Meet Kitchen Sync, A Culinary Incubator For Food Startups


If you’re new to the food business in Hong Kong, you probably find the sky-high costs of setting up a commercially licensed kitchen daunting to say the least. If you’re a small food entrepreneur, shelling out HK$1million for a food factory license is a less than ideal roadblock. So what’s a young upstart looking to make their mark in Hong Kong’s food scene to do?

For starters, they should meet Kitchen Sync, a culinary incubator created by Lori and Patrick Granito – a pair of local restaurant industry veterans. Likely the first of its kind in Asia, Kitchen Sync is a shared space in support of artisanal and ethnic foodpreneurs looking to create, perfect and test run their product in a professional kitchen.

Initially inspired by local tech incubator CoCoon, Kitchen Sync operates as a launch pad where food startups can grow their business until they’re ready to move up in the world. On top of professional space rental, Kitchen Sync also serves up business services such as food sourcing aid and mentorship from a pair of seasoned restaurateurs.


Patrick and Lori Granito, local food scene veterans

“We’ve been in Hong Kong for over 20 years,” says Lori. “We’ve had a lot of successes and a few failures, so we’d like to give people advice so they can avoid making some of the mistakes as well – which is where the mentoring comes in.”

Lori, who heads up Go Gourmet and Magnolia is no stranger to the food scene – having catered exclusive gigs for the likes of Kanye West and the Rolling Stones. And her husband Patrick, formerly the chef de partie at a couple 3-star Michelin restaurants in France, has also held executive chef posts at the Excelsior Hotel and Café Deco Group in Hong Kong.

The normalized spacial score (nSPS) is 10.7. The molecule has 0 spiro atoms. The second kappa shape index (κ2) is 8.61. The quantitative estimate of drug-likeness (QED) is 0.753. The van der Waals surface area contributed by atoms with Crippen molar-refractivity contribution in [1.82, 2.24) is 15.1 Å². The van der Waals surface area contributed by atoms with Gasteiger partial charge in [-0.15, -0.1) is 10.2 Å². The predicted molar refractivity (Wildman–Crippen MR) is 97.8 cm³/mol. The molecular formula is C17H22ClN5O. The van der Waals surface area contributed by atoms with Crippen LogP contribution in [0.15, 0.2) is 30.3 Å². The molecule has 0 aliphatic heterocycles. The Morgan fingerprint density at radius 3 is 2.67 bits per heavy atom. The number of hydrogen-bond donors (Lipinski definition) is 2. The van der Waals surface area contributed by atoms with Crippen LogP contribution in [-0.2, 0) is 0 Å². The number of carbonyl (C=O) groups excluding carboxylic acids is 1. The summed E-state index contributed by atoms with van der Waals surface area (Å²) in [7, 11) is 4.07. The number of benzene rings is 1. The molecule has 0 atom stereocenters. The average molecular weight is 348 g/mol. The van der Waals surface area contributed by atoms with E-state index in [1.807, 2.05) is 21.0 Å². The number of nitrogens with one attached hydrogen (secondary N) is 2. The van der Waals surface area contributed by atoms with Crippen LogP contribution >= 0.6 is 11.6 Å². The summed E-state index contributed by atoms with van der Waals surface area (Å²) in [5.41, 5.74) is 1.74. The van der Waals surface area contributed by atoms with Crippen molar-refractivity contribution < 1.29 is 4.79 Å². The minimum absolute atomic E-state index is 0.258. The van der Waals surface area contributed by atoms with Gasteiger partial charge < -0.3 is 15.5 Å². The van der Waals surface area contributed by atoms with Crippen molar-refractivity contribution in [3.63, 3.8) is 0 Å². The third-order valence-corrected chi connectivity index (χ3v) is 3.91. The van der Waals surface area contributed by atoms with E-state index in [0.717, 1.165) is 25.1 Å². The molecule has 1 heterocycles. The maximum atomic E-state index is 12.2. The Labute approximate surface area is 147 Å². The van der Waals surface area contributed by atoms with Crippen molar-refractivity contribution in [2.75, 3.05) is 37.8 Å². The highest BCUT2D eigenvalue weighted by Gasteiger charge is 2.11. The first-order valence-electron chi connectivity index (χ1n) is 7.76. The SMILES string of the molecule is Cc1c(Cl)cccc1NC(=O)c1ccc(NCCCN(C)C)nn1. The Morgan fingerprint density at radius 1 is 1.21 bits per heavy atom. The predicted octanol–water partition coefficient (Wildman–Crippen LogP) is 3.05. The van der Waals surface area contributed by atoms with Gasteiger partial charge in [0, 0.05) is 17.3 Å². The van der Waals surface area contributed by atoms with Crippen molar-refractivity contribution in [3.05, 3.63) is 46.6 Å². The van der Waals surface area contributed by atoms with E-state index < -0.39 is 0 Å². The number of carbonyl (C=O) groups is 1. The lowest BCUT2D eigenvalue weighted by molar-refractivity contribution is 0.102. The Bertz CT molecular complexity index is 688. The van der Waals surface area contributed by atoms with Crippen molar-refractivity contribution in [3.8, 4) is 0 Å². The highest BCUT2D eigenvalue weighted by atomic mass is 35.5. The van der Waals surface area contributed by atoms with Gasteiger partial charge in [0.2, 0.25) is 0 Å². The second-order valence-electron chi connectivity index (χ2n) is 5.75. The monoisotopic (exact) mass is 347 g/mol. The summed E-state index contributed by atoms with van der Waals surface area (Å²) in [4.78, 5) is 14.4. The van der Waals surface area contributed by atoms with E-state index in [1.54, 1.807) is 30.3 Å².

The culinary power couple, who met in New Orleans, have been at the helm of many food ventures in the city – including The Bayou, which was one of the few restaurants in trendy Soho, before it was Soho. Having grown successful food businesses in Soho and Sheung Wan, two previously up-and-coming and now gentrified districts, Lori shares her experiences with the dreaded rent increase.

“We’ve been the victim of [it] many times, we’ve had businesses close because of it,” reveals Lori. “By the time we had left Soho, the tenants in our old space now pay 250% more than what we used to pay, and when we came into this space [in Sheung Wan] eight years ago, there was nothing here – now it’s the hip and trendy area, so my rent has gone up!”

While rents skyrocketing as a result of new “up and coming districts” may be a pain for small businesses, it’s also noteworthy that hip and trendy zones are excellent breeding grounds for exciting new food ventures. According to Patrick, some Hong Kong districts like Sheung Wan, have been undergoing an interesting food movement within the past year where pop-up shops and artisanal food stores are beginning to crop up.

And for the Sheung Wan-based Kitchen Sync, which is just a six-month old concept, proof of this burgeoning food movement is in the growing list of niche foodpreneurs clamoring to become a member. “Kitchen Sync is one big kitchen, but has different stations depending on their business [whether it’s] raw food, cakes, sour kraut, bento boxes or German bread,” explains Patrick, listing out some of the small food businesses that are currently or will be tapping into the culinary incubator’s resources.

Ultimately, Lori and Patrick Granito hope that incubating with Kitchen Sync will help local startups get their bearings in an exceptionally cutthroat business. Starting a business, no matter what industry, requires fearlessness and the Granitos advise startups to take the plunge and seize the moment.

“Just go for it, you only live once,” says Lori passionately. “I would rather wake up 90-years-old with 15 failed businesses behind me but with one that did well, than have 15 ideas that I never did anything about.’” Patrick also echoes her sentiment and urges small business owners to get started now: “if you believe in your concept and you’re excited about it – go for it!”

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